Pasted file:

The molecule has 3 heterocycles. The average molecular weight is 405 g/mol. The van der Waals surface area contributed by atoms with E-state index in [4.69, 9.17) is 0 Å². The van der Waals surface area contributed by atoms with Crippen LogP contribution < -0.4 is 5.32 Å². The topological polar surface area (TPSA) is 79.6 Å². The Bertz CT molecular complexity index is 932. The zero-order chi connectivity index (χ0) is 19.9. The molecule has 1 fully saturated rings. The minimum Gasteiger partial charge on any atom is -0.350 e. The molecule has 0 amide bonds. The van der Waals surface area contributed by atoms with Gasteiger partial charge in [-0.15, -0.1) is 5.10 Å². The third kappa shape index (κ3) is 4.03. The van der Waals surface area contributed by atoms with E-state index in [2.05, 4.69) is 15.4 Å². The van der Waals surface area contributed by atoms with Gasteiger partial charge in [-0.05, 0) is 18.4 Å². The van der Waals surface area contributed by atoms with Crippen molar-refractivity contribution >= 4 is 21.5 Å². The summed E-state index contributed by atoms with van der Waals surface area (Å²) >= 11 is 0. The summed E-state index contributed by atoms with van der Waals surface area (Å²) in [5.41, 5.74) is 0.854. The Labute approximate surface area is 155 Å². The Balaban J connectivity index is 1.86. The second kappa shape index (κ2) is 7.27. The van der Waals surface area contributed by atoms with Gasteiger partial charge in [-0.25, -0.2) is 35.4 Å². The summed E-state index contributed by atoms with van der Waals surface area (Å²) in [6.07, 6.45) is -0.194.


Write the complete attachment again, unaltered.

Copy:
The molecule has 3 heterocycles. The average molecular weight is 405 g/mol. The van der Waals surface area contributed by atoms with E-state index in [4.69, 9.17) is 0 Å². The van der Waals surface area contributed by atoms with Crippen LogP contribution < -0.4 is 5.32 Å². The topological polar surface area (TPSA) is 79.6 Å². The Bertz CT molecular complexity index is 932. The zero-order chi connectivity index (χ0) is 19.9. The molecule has 1 fully saturated rings. The minimum Gasteiger partial charge on any atom is -0.350 e. The molecule has 0 amide bonds. The van der Waals surface area contributed by atoms with Gasteiger partial charge in [-0.15, -0.1) is 5.10 Å². The third kappa shape index (κ3) is 4.03. The van der Waals surface area contributed by atoms with E-state index in [2.05, 4.69) is 15.4 Å². The van der Waals surface area contributed by atoms with Gasteiger partial charge in [-0.05, 0) is 18.4 Å². The van der Waals surface area contributed by atoms with Crippen molar-refractivity contribution >= 4 is 21.5 Å². The summed E-state index contributed by atoms with van der Waals surface area (Å²) >= 11 is 0. The summed E-state index contributed by atoms with van der Waals surface area (Å²) in [5.41, 5.74) is 0.854. The Labute approximate surface area is 155 Å². The Balaban J connectivity index is 1.86. The second kappa shape index (κ2) is 7.27. The van der Waals surface area contributed by atoms with Gasteiger partial charge in [-0.25, -0.2) is 35.4 Å². The summed E-state index contributed by atoms with van der Waals surface area (Å²) in [6.07, 6.45) is -0.194.